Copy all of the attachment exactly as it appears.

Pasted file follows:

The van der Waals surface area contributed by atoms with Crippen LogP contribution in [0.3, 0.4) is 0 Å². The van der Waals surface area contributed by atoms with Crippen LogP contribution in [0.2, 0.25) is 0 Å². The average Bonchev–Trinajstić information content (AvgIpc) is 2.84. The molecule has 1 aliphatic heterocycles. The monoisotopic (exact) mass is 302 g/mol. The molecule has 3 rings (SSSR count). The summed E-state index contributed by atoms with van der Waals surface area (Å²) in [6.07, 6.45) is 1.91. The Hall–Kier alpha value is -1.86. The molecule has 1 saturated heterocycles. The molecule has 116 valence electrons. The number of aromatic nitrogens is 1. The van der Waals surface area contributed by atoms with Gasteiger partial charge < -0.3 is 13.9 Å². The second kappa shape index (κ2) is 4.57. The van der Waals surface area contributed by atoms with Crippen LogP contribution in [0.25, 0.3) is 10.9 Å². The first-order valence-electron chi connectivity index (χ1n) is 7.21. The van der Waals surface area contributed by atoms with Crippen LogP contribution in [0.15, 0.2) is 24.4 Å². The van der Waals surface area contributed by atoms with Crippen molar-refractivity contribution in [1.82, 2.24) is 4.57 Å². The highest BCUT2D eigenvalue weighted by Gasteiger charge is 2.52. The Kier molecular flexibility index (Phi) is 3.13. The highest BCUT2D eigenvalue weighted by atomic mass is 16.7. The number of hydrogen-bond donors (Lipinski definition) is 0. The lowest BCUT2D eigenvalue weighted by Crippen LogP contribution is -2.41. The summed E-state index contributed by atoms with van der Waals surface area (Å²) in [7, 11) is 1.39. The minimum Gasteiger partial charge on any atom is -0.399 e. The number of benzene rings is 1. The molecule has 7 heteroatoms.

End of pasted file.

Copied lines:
The van der Waals surface area contributed by atoms with Crippen LogP contribution in [0.3, 0.4) is 0 Å². The van der Waals surface area contributed by atoms with Crippen LogP contribution in [0.2, 0.25) is 0 Å². The average Bonchev–Trinajstić information content (AvgIpc) is 2.84. The molecule has 1 aliphatic heterocycles. The monoisotopic (exact) mass is 302 g/mol. The molecule has 3 rings (SSSR count). The summed E-state index contributed by atoms with van der Waals surface area (Å²) in [6.07, 6.45) is 1.91. The Hall–Kier alpha value is -1.86. The molecule has 1 saturated heterocycles. The molecule has 116 valence electrons. The number of aromatic nitrogens is 1. The van der Waals surface area contributed by atoms with Gasteiger partial charge < -0.3 is 13.9 Å². The second kappa shape index (κ2) is 4.57. The van der Waals surface area contributed by atoms with Crippen LogP contribution in [0.25, 0.3) is 10.9 Å². The first-order valence-electron chi connectivity index (χ1n) is 7.21. The van der Waals surface area contributed by atoms with Crippen LogP contribution in [0.15, 0.2) is 24.4 Å². The van der Waals surface area contributed by atoms with Crippen molar-refractivity contribution in [1.82, 2.24) is 4.57 Å². The highest BCUT2D eigenvalue weighted by Gasteiger charge is 2.52. The Kier molecular flexibility index (Phi) is 3.13. The highest BCUT2D eigenvalue weighted by atomic mass is 16.7. The number of hydrogen-bond donors (Lipinski definition) is 0. The lowest BCUT2D eigenvalue weighted by Crippen LogP contribution is -2.41. The summed E-state index contributed by atoms with van der Waals surface area (Å²) in [7, 11) is 1.39. The minimum Gasteiger partial charge on any atom is -0.399 e. The number of benzene rings is 1. The molecule has 7 heteroatoms.